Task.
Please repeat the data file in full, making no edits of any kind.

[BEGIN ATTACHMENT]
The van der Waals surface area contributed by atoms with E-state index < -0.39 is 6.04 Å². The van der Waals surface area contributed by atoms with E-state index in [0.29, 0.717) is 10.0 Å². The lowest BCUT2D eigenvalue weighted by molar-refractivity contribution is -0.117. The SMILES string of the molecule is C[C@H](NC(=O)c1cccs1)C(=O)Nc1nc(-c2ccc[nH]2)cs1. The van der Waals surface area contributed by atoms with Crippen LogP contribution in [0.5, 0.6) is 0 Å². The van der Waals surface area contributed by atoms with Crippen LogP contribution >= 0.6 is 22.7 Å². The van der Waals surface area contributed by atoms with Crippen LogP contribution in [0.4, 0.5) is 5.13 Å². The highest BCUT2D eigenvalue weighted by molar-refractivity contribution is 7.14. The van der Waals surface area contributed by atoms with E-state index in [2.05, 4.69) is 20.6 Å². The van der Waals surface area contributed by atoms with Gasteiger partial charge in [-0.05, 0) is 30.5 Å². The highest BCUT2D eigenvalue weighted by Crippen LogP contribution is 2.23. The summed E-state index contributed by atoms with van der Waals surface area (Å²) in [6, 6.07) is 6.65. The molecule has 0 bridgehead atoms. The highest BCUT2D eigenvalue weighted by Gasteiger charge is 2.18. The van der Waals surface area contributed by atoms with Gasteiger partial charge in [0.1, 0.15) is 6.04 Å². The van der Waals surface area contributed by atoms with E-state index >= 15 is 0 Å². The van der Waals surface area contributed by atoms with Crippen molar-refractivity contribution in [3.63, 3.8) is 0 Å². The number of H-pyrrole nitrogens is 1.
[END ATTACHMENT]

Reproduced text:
The van der Waals surface area contributed by atoms with E-state index < -0.39 is 6.04 Å². The van der Waals surface area contributed by atoms with E-state index in [0.29, 0.717) is 10.0 Å². The lowest BCUT2D eigenvalue weighted by molar-refractivity contribution is -0.117. The SMILES string of the molecule is C[C@H](NC(=O)c1cccs1)C(=O)Nc1nc(-c2ccc[nH]2)cs1. The van der Waals surface area contributed by atoms with Crippen LogP contribution in [0.5, 0.6) is 0 Å². The van der Waals surface area contributed by atoms with Crippen LogP contribution >= 0.6 is 22.7 Å². The van der Waals surface area contributed by atoms with Crippen LogP contribution in [0.4, 0.5) is 5.13 Å². The highest BCUT2D eigenvalue weighted by molar-refractivity contribution is 7.14. The van der Waals surface area contributed by atoms with E-state index in [2.05, 4.69) is 20.6 Å². The van der Waals surface area contributed by atoms with Gasteiger partial charge in [-0.05, 0) is 30.5 Å². The highest BCUT2D eigenvalue weighted by Crippen LogP contribution is 2.23. The summed E-state index contributed by atoms with van der Waals surface area (Å²) in [6, 6.07) is 6.65. The molecule has 0 bridgehead atoms. The highest BCUT2D eigenvalue weighted by Gasteiger charge is 2.18. The van der Waals surface area contributed by atoms with Gasteiger partial charge in [0.1, 0.15) is 6.04 Å². The van der Waals surface area contributed by atoms with E-state index >= 15 is 0 Å². The van der Waals surface area contributed by atoms with Crippen molar-refractivity contribution in [3.63, 3.8) is 0 Å². The number of H-pyrrole nitrogens is 1.